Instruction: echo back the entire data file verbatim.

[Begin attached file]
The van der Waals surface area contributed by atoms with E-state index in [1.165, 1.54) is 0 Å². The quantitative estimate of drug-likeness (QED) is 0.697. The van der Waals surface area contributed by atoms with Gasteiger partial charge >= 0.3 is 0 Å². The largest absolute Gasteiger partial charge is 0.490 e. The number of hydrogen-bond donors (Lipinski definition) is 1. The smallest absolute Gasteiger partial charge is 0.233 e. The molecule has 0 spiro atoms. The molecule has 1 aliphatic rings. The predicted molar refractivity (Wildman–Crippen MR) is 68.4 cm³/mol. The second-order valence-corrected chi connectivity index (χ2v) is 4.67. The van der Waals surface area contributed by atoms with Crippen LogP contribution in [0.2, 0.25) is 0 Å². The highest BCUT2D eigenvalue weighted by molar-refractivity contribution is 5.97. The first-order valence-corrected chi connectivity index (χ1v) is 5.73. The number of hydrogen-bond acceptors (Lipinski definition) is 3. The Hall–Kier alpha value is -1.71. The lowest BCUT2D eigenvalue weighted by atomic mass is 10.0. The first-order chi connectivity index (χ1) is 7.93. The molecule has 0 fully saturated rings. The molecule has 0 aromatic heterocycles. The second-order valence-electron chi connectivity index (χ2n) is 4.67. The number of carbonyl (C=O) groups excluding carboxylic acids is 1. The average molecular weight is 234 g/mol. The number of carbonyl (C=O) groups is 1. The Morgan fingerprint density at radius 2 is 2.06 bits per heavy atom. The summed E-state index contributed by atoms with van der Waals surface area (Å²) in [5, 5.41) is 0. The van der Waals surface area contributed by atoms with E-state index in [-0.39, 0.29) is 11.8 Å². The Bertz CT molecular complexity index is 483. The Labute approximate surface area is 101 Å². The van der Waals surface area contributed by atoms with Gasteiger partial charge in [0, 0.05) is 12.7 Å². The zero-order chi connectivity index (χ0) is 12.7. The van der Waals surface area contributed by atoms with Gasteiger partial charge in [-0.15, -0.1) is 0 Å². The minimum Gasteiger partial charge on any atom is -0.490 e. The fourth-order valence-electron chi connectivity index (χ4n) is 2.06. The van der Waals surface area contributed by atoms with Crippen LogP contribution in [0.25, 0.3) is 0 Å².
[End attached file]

The van der Waals surface area contributed by atoms with E-state index in [1.165, 1.54) is 0 Å². The quantitative estimate of drug-likeness (QED) is 0.697. The van der Waals surface area contributed by atoms with Gasteiger partial charge >= 0.3 is 0 Å². The largest absolute Gasteiger partial charge is 0.490 e. The number of hydrogen-bond donors (Lipinski definition) is 1. The smallest absolute Gasteiger partial charge is 0.233 e. The molecule has 0 spiro atoms. The molecule has 1 aliphatic rings. The predicted molar refractivity (Wildman–Crippen MR) is 68.4 cm³/mol. The second-order valence-corrected chi connectivity index (χ2v) is 4.67. The van der Waals surface area contributed by atoms with Crippen LogP contribution in [0.2, 0.25) is 0 Å². The highest BCUT2D eigenvalue weighted by molar-refractivity contribution is 5.97. The first-order valence-corrected chi connectivity index (χ1v) is 5.73. The number of hydrogen-bond acceptors (Lipinski definition) is 3. The Hall–Kier alpha value is -1.71. The lowest BCUT2D eigenvalue weighted by atomic mass is 10.0. The first-order chi connectivity index (χ1) is 7.93. The molecule has 0 fully saturated rings. The molecule has 0 aromatic heterocycles. The second-order valence-electron chi connectivity index (χ2n) is 4.67. The number of carbonyl (C=O) groups excluding carboxylic acids is 1. The average molecular weight is 234 g/mol. The number of carbonyl (C=O) groups is 1. The Morgan fingerprint density at radius 2 is 2.06 bits per heavy atom. The summed E-state index contributed by atoms with van der Waals surface area (Å²) in [5, 5.41) is 0. The van der Waals surface area contributed by atoms with E-state index in [-0.39, 0.29) is 11.8 Å². The Bertz CT molecular complexity index is 483. The Labute approximate surface area is 101 Å². The van der Waals surface area contributed by atoms with Gasteiger partial charge in [0, 0.05) is 12.7 Å². The zero-order chi connectivity index (χ0) is 12.7. The van der Waals surface area contributed by atoms with Gasteiger partial charge in [-0.15, -0.1) is 0 Å². The minimum Gasteiger partial charge on any atom is -0.490 e. The fourth-order valence-electron chi connectivity index (χ4n) is 2.06. The van der Waals surface area contributed by atoms with Crippen LogP contribution in [0.25, 0.3) is 0 Å².